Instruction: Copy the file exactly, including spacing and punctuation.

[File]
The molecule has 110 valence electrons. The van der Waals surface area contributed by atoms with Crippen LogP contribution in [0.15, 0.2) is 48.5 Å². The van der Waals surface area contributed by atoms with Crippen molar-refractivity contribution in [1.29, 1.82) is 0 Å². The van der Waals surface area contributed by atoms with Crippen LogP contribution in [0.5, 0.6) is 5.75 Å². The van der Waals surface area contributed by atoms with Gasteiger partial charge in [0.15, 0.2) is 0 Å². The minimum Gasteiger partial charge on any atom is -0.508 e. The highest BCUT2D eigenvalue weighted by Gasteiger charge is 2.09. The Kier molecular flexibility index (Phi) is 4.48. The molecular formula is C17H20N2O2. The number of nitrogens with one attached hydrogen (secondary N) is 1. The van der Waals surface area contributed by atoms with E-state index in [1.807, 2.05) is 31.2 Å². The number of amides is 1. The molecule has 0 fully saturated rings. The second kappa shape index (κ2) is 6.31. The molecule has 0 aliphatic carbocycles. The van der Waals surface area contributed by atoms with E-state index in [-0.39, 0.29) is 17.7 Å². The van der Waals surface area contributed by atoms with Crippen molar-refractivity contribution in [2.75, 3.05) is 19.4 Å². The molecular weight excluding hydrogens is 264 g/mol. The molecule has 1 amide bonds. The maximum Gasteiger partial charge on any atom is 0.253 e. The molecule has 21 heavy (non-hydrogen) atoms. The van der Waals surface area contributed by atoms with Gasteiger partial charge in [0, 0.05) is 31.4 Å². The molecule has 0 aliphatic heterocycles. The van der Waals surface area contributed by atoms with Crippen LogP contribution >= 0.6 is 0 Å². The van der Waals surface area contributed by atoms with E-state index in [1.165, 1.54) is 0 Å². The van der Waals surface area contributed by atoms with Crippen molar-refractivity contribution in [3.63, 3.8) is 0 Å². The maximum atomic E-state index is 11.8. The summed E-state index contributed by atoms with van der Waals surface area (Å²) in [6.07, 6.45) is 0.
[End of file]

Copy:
The molecule has 110 valence electrons. The van der Waals surface area contributed by atoms with Crippen LogP contribution in [0.15, 0.2) is 48.5 Å². The van der Waals surface area contributed by atoms with Crippen molar-refractivity contribution in [1.29, 1.82) is 0 Å². The van der Waals surface area contributed by atoms with Crippen LogP contribution in [0.5, 0.6) is 5.75 Å². The van der Waals surface area contributed by atoms with Gasteiger partial charge in [0.15, 0.2) is 0 Å². The minimum Gasteiger partial charge on any atom is -0.508 e. The highest BCUT2D eigenvalue weighted by Gasteiger charge is 2.09. The Kier molecular flexibility index (Phi) is 4.48. The molecular formula is C17H20N2O2. The number of nitrogens with one attached hydrogen (secondary N) is 1. The van der Waals surface area contributed by atoms with E-state index in [1.807, 2.05) is 31.2 Å². The number of amides is 1. The molecule has 0 fully saturated rings. The second kappa shape index (κ2) is 6.31. The molecule has 0 aliphatic carbocycles. The van der Waals surface area contributed by atoms with E-state index in [-0.39, 0.29) is 17.7 Å². The van der Waals surface area contributed by atoms with Crippen molar-refractivity contribution in [2.75, 3.05) is 19.4 Å². The molecular weight excluding hydrogens is 264 g/mol. The molecule has 1 amide bonds. The maximum Gasteiger partial charge on any atom is 0.253 e. The molecule has 21 heavy (non-hydrogen) atoms. The van der Waals surface area contributed by atoms with Gasteiger partial charge in [0, 0.05) is 31.4 Å². The molecule has 0 aliphatic heterocycles. The van der Waals surface area contributed by atoms with Crippen LogP contribution >= 0.6 is 0 Å². The van der Waals surface area contributed by atoms with E-state index in [1.165, 1.54) is 0 Å². The van der Waals surface area contributed by atoms with Crippen molar-refractivity contribution in [3.63, 3.8) is 0 Å². The maximum atomic E-state index is 11.8. The summed E-state index contributed by atoms with van der Waals surface area (Å²) in [6.07, 6.45) is 0.